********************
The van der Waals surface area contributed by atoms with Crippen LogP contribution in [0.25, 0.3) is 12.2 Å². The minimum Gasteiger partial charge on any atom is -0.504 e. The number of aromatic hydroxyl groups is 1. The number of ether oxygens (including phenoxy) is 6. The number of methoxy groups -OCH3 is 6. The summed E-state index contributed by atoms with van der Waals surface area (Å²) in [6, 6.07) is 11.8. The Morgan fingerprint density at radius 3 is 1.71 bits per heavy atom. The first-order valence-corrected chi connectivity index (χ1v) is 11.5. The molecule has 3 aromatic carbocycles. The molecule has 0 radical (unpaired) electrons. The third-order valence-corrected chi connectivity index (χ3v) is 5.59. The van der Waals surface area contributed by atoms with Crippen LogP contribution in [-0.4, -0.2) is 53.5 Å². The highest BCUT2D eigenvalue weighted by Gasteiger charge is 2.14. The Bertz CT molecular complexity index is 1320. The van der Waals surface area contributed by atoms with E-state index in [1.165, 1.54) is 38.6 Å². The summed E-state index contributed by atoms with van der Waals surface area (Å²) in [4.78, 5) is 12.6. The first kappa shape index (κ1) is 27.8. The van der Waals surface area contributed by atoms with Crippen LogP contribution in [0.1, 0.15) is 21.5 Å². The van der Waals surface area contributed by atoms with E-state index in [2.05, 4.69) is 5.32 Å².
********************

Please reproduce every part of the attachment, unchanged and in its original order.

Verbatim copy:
The van der Waals surface area contributed by atoms with Crippen LogP contribution in [0.25, 0.3) is 12.2 Å². The minimum Gasteiger partial charge on any atom is -0.504 e. The number of aromatic hydroxyl groups is 1. The number of ether oxygens (including phenoxy) is 6. The number of methoxy groups -OCH3 is 6. The summed E-state index contributed by atoms with van der Waals surface area (Å²) in [6, 6.07) is 11.8. The Morgan fingerprint density at radius 3 is 1.71 bits per heavy atom. The first-order valence-corrected chi connectivity index (χ1v) is 11.5. The molecule has 3 aromatic carbocycles. The molecule has 0 radical (unpaired) electrons. The third-order valence-corrected chi connectivity index (χ3v) is 5.59. The van der Waals surface area contributed by atoms with Crippen LogP contribution in [-0.4, -0.2) is 53.5 Å². The highest BCUT2D eigenvalue weighted by Gasteiger charge is 2.14. The Bertz CT molecular complexity index is 1320. The van der Waals surface area contributed by atoms with E-state index in [1.165, 1.54) is 38.6 Å². The summed E-state index contributed by atoms with van der Waals surface area (Å²) in [4.78, 5) is 12.6. The first kappa shape index (κ1) is 27.8. The van der Waals surface area contributed by atoms with Crippen LogP contribution in [0.1, 0.15) is 21.5 Å². The van der Waals surface area contributed by atoms with E-state index in [2.05, 4.69) is 5.32 Å².